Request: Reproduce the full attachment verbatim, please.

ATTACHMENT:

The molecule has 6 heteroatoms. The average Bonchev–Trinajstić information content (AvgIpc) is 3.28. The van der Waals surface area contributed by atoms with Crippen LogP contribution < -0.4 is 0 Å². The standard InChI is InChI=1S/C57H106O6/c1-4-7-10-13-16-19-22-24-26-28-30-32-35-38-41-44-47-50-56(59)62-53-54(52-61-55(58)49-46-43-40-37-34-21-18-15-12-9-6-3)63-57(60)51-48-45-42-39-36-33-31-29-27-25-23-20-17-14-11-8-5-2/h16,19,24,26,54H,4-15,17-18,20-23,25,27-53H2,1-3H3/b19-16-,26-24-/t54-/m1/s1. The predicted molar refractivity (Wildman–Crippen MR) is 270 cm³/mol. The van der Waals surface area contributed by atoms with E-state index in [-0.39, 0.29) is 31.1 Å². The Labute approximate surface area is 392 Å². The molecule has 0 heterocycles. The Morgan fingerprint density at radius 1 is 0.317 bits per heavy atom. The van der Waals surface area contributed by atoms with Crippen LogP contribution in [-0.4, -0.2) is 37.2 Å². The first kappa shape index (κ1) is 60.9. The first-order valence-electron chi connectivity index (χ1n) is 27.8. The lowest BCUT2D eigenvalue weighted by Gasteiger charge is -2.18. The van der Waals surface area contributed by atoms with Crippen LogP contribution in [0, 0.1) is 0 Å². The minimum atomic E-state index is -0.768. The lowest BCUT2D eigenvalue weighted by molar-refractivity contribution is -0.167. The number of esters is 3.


The molecule has 6 heteroatoms. The average Bonchev–Trinajstić information content (AvgIpc) is 3.28. The van der Waals surface area contributed by atoms with Crippen LogP contribution < -0.4 is 0 Å². The standard InChI is InChI=1S/C57H106O6/c1-4-7-10-13-16-19-22-24-26-28-30-32-35-38-41-44-47-50-56(59)62-53-54(52-61-55(58)49-46-43-40-37-34-21-18-15-12-9-6-3)63-57(60)51-48-45-42-39-36-33-31-29-27-25-23-20-17-14-11-8-5-2/h16,19,24,26,54H,4-15,17-18,20-23,25,27-53H2,1-3H3/b19-16-,26-24-/t54-/m1/s1. The predicted molar refractivity (Wildman–Crippen MR) is 270 cm³/mol. The van der Waals surface area contributed by atoms with E-state index in [-0.39, 0.29) is 31.1 Å². The Labute approximate surface area is 392 Å². The molecule has 0 heterocycles. The Morgan fingerprint density at radius 1 is 0.317 bits per heavy atom. The van der Waals surface area contributed by atoms with Crippen LogP contribution in [-0.4, -0.2) is 37.2 Å². The first kappa shape index (κ1) is 60.9. The first-order valence-electron chi connectivity index (χ1n) is 27.8. The lowest BCUT2D eigenvalue weighted by Gasteiger charge is -2.18. The van der Waals surface area contributed by atoms with Crippen LogP contribution in [0, 0.1) is 0 Å². The minimum atomic E-state index is -0.768. The lowest BCUT2D eigenvalue weighted by molar-refractivity contribution is -0.167. The number of esters is 3.